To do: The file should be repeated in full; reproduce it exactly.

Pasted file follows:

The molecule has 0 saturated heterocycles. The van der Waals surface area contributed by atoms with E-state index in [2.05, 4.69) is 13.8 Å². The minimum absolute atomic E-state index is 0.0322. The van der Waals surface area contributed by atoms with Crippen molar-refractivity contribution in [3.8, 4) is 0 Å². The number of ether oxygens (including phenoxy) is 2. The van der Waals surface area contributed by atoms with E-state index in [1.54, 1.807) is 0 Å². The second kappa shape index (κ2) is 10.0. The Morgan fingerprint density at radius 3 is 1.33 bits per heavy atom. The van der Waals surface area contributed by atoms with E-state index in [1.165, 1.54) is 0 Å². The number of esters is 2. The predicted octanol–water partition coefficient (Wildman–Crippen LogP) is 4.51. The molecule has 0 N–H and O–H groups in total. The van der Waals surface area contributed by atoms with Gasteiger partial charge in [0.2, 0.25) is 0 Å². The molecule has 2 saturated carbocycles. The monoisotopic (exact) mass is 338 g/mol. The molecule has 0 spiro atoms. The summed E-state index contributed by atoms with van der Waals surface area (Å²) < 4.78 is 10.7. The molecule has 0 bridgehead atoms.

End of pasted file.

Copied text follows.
The molecule has 0 saturated heterocycles. The van der Waals surface area contributed by atoms with E-state index in [2.05, 4.69) is 13.8 Å². The minimum absolute atomic E-state index is 0.0322. The van der Waals surface area contributed by atoms with Crippen molar-refractivity contribution in [3.8, 4) is 0 Å². The number of ether oxygens (including phenoxy) is 2. The van der Waals surface area contributed by atoms with E-state index in [1.54, 1.807) is 0 Å². The second kappa shape index (κ2) is 10.0. The Morgan fingerprint density at radius 3 is 1.33 bits per heavy atom. The van der Waals surface area contributed by atoms with E-state index in [1.165, 1.54) is 0 Å². The number of esters is 2. The predicted octanol–water partition coefficient (Wildman–Crippen LogP) is 4.51. The molecule has 0 N–H and O–H groups in total. The van der Waals surface area contributed by atoms with Gasteiger partial charge in [0.2, 0.25) is 0 Å². The molecule has 2 saturated carbocycles. The monoisotopic (exact) mass is 338 g/mol. The molecule has 0 spiro atoms. The summed E-state index contributed by atoms with van der Waals surface area (Å²) < 4.78 is 10.7. The molecule has 0 bridgehead atoms.